My Mirror column:

Alfonso Cuaron’s exquisite portrait of 1970s Mexico places a maid at its centre, producing a film that is as stately as it is intimate, as harrowing as it is tender.




Not too far into Alfonso Cuaron’s Roma, which released on Netflix on December 15, a man gets a much younger, slighter woman to carry his bags. It is only after the 20-year-old Cleo has, with some difficulty, dragged the heavy luggage out and lifted it into the car boot that the man of the house walks up, making an ineffectual offer of ‘help’. It’s as if it’s her luggage, not his.

What the scene really reveals, though, is how both master and servant see it as her job, not his.

It is a minor scene, but one that typifies the magisterial new work from the director of films as various as Y Tu Mama Tambien, Gravity and Harry Potter and the Prisoner of Azkaban: unobtrusively shot, exquisitely performed, and relentless in laying out the unquestioned social hierarchies that underpin our lives. Set in the early 1970s, in the Mexico City of Cuaron’s childhood, Roma takes us through a year or so in the life of an upper middle class family— but from the perspective of the household’s maid, who also doubles up as nanny to the four children.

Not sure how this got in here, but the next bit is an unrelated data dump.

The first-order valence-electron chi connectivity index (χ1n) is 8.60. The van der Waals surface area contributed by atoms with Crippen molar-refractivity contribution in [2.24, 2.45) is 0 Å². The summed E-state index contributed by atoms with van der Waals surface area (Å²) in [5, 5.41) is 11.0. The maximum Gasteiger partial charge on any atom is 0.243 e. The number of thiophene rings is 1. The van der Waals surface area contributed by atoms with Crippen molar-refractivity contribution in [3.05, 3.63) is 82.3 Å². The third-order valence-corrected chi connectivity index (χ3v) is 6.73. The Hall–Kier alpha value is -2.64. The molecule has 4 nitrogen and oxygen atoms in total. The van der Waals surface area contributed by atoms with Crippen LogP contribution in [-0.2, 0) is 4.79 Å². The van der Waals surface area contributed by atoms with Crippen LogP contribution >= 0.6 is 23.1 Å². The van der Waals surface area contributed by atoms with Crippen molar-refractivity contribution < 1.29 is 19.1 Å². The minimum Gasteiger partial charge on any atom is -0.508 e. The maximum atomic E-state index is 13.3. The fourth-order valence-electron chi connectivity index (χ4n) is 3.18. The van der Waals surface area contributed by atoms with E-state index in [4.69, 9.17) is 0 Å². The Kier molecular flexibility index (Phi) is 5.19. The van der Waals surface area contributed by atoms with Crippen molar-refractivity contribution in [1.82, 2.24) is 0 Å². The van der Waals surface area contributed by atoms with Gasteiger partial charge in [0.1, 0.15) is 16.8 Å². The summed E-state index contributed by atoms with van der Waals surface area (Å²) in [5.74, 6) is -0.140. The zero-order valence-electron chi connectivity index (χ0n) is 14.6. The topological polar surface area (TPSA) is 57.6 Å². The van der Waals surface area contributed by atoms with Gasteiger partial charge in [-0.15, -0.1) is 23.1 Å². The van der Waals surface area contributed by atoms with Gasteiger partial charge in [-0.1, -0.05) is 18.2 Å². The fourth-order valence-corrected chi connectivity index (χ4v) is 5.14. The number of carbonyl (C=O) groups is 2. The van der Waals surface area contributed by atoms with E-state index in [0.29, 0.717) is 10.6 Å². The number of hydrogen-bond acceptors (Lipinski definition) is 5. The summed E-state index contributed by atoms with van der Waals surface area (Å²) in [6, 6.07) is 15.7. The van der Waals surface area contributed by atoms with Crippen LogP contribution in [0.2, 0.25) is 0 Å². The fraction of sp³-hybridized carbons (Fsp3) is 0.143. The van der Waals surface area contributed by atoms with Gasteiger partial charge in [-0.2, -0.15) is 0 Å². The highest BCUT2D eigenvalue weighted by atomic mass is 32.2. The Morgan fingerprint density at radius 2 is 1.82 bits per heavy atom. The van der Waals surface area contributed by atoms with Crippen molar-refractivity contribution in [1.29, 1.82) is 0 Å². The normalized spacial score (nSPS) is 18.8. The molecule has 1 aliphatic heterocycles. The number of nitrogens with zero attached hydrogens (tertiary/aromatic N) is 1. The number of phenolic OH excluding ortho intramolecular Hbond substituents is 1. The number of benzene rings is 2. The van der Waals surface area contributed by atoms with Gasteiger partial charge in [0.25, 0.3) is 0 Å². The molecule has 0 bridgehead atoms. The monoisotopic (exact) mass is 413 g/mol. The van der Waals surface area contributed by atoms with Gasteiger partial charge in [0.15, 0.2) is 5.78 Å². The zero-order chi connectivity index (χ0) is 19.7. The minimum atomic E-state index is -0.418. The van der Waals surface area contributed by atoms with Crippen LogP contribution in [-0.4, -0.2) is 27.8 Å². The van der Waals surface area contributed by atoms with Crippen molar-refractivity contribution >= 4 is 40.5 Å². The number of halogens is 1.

It is a large and boisterous household, and Cleo and the other maid Adele are constantly on their feet: cleaning up after the dog, attending to the children, cooking the meals, washing and ironing and sweeping and scrubbing. In one of the film’s loveliest moments, one of the children lies down in the back courtyard, pretending to be dead. Cleo leaves the clothes she is scrubbing for a minute and joins him, the washed clothes on the line dripping gently onto them. “Hey, I like being dead,” says Cleo. For her, such a moment of quiet nothingness is exceptionally rare, and Cuaron marks that fact –without emphasis. There is no emphasis laid, either, on another moment that reveals the strangely mixed circumstances produced by domestic labour.